The new 2011 Ford Explorer will use soy foam in seat cushions and seatbacks. The soybean oil-based flexible foam material has a lower environmental impact to produce. It is up to 24% renewable as opposed to traditional non-renewable petroleum-based foam, and it offers up to 67% reduction in volatile organic compounds emissions, according to Lear Corporation, the maker.
Ford Motor Company is expanding its use of bio-based soy foam through nearly its entire North American vehicle lineup as part of an ongoing effort to use more renewable and recyclable materials
Already there are more than 2 million Ford Motor vehicles on the road with bio foam content. Ford says bio foam has helped the company reduce its petroleum oil usage by more than 3 million pounds annually and carbon dioxide emissions by 11 million pounds.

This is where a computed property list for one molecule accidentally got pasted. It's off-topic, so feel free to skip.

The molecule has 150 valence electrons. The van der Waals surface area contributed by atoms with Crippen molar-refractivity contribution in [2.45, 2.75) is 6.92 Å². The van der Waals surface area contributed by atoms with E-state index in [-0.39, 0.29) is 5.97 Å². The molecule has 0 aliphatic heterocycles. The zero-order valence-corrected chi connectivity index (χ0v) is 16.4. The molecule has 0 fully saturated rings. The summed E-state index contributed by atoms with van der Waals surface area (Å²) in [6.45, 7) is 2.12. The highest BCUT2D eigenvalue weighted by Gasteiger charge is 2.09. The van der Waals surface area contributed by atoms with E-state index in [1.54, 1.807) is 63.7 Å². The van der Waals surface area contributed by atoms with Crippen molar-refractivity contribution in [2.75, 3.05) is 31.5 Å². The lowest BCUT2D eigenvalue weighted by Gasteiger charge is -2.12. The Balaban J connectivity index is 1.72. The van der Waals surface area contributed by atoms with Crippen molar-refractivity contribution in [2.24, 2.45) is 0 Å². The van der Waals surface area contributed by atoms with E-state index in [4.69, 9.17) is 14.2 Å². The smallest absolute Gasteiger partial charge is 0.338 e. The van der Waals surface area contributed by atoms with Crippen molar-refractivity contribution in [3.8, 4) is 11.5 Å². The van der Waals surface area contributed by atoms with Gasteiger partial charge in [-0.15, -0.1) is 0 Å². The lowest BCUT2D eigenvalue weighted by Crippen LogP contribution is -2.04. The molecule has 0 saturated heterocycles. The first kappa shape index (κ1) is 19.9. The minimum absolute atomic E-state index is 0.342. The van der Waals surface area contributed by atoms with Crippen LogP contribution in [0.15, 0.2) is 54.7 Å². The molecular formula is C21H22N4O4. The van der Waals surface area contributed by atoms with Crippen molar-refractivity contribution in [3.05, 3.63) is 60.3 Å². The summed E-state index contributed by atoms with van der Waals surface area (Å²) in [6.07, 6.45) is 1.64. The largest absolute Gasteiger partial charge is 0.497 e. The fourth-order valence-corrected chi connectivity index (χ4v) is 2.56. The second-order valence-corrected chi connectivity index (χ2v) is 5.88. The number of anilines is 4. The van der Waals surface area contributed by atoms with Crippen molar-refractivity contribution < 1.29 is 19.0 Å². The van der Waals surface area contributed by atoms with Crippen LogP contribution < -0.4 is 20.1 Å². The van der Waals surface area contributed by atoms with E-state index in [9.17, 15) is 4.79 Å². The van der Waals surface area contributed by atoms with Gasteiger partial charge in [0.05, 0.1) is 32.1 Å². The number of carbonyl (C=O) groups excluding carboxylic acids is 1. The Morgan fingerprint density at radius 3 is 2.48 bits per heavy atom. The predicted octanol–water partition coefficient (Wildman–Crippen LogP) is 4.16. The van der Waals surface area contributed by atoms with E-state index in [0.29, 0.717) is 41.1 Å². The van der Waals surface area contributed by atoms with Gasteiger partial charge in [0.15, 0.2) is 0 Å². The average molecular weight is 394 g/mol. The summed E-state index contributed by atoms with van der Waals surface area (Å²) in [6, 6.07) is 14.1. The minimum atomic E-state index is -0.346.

Ford Motor Company was the first automotive manufacturer to express an interest in soy foam for automotive applications and the first to demonstrate that soy-based polyols (alcohols containing multiple hydroxyl groups) could be used at high levels (~40%) to make foams capable of meeting or exceeding automotive requirements.
The 2008 Ford Mustang seats and headliners for the 2010 Ford Escape and Mercury Mariner first used the material.